Citi: Fear the ‘oilmageddon’ recession

Why oil's plunge is freaking out the stock market

Financial markets are trapped in a “death spiral,” according to analysts at Citigroup.

The bank’s research team described a “negative feedback loop” in the global economy and across financial markets. It is fueled by strong dollar, lower commodity prices, weak trade and declining growth in emerging markets.

The four forces are interconnected and present central banks with the difficult task of fighting deflation and staving off another global downturn, the bank said in a report, released Friday.

If the loop continues, Citi warns, the world could slip into “significant and synchronized” global recession.

The bank even invented a new term for its doomsday scenario: “oilmageddon.”

“It seems reasonable to assume that another year of extreme moves in USD (higher) and oil/commodity prices (lower) would likely continue to drive this negative feedback loop,” analysts Jonathan Stubbs, Ayush Tambi and Nikhil Jadhav wrote.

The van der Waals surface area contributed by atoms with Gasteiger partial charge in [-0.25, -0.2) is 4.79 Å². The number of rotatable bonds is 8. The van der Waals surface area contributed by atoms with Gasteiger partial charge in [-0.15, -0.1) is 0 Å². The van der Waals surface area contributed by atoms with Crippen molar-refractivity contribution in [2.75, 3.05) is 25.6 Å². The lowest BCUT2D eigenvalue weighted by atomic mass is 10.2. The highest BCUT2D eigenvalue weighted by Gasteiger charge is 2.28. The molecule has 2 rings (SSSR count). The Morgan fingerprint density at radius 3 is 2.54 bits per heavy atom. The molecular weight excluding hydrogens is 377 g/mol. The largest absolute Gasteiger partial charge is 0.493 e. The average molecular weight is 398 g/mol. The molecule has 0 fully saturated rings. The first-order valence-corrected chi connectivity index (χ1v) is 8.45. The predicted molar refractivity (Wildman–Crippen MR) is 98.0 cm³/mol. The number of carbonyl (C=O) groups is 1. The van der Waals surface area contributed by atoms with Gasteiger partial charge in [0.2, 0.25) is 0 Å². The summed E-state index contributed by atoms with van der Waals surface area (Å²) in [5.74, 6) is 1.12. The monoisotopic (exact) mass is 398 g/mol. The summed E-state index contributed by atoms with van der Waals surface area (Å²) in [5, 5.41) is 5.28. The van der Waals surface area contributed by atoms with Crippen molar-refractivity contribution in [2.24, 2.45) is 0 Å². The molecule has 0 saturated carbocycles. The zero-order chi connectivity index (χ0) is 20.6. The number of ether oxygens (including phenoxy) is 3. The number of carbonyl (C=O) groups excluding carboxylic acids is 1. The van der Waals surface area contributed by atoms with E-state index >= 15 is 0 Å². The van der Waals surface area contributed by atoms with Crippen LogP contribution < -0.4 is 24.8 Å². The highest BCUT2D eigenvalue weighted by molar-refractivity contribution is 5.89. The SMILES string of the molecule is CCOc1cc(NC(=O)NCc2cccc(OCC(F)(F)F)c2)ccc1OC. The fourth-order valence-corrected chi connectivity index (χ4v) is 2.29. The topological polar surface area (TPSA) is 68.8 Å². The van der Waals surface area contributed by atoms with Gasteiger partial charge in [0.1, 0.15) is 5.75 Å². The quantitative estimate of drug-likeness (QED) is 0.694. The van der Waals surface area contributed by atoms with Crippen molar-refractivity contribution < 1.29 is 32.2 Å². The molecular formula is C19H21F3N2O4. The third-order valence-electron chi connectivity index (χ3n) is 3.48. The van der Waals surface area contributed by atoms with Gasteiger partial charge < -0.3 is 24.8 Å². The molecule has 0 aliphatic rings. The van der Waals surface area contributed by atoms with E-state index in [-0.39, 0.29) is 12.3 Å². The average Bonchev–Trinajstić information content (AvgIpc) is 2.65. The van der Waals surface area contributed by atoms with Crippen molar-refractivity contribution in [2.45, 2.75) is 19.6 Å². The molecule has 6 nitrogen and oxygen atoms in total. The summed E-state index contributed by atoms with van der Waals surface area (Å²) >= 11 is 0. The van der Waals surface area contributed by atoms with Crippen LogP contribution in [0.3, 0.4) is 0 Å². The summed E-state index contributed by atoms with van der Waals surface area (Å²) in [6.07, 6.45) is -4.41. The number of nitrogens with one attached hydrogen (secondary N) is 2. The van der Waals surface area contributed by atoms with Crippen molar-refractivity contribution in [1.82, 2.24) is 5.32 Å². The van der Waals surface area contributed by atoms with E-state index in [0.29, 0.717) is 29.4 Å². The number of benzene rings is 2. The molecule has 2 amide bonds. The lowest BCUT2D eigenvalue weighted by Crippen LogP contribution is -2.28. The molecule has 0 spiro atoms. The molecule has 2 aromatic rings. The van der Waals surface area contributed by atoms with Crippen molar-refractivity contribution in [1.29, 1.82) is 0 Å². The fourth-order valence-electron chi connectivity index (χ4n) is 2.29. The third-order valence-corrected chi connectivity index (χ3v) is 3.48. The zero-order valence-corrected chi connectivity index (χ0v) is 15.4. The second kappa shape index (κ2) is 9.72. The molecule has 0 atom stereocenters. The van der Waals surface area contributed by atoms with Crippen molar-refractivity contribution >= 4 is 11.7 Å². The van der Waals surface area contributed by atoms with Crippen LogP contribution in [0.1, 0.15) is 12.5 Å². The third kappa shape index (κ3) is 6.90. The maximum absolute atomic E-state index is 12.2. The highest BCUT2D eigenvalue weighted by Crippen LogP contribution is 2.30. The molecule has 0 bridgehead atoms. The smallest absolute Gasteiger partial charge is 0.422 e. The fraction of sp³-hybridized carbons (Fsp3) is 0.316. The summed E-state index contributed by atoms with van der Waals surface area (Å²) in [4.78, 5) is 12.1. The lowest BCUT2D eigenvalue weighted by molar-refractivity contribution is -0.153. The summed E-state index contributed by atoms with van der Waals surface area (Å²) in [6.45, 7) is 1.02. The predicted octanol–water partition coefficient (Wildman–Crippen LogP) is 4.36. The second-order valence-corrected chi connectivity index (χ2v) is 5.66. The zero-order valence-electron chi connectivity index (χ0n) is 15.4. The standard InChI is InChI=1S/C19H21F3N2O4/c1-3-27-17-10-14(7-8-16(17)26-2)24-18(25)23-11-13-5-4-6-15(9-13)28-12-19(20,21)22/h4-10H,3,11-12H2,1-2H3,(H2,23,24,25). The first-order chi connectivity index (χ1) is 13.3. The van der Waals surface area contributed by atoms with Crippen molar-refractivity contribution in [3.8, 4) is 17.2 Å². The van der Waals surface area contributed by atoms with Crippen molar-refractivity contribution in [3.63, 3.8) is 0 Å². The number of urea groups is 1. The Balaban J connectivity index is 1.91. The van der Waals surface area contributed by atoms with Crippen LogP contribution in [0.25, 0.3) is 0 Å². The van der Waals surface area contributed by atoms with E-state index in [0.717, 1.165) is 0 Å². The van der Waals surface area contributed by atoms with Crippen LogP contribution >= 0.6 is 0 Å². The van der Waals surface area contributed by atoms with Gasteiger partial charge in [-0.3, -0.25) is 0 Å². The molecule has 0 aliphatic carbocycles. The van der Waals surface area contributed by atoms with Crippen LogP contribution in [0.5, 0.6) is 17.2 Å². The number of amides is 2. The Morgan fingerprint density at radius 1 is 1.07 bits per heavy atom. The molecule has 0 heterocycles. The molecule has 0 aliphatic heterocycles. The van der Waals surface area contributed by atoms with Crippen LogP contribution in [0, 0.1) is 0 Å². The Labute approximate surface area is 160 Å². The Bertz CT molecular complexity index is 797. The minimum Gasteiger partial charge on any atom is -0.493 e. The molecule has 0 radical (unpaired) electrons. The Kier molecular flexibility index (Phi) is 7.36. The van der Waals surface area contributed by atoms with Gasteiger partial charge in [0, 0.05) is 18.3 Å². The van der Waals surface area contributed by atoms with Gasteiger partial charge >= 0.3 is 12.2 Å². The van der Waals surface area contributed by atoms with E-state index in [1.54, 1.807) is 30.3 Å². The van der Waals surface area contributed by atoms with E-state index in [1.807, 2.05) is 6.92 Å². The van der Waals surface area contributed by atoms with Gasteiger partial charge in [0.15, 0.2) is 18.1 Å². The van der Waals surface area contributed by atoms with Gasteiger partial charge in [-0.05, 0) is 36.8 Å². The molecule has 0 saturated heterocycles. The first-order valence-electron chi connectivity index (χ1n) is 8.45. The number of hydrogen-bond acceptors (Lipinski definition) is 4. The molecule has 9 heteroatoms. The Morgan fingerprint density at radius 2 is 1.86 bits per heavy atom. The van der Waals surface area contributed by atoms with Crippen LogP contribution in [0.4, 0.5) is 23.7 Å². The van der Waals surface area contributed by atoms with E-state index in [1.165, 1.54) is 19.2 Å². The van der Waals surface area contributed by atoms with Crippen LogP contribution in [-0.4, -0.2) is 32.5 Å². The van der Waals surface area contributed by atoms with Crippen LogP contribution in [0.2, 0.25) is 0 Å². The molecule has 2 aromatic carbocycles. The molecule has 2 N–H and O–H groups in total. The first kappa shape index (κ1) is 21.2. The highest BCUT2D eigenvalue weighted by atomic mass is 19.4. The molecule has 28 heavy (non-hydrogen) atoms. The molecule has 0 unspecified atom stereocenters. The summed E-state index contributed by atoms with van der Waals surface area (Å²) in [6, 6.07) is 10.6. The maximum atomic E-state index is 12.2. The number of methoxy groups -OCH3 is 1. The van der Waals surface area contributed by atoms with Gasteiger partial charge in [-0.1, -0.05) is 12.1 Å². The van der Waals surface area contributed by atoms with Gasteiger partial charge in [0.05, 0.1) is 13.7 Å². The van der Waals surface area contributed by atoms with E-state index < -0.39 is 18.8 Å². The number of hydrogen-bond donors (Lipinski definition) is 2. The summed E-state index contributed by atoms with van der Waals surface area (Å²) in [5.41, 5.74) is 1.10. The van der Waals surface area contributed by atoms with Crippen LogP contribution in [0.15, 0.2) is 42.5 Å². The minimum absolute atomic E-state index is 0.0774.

“Corporate profits and equity markets would also likely suffer further downside risk in this scenario of Oilmageddon,” they added.

Related: Strong dollar could send oil to $20

Oil prices have dropped more than 70% in the last 18 months, to just over $31 per barrel.

The collapse in prices gave a boost to the countries that import oil — like China and India. But Citi said the size of the price moves caused a slowdown in trade and capital flows, which is hurting the global economy.

Still, Citi offers a glimmer of hope, saying the situation might get better in 2016.

“Oil prices are likely bottoming. Greater stability lies ahead for FX and commodity markets. The death spiral is in nobody’s interest. Rational behavior, most likely, will prevail,” they say.

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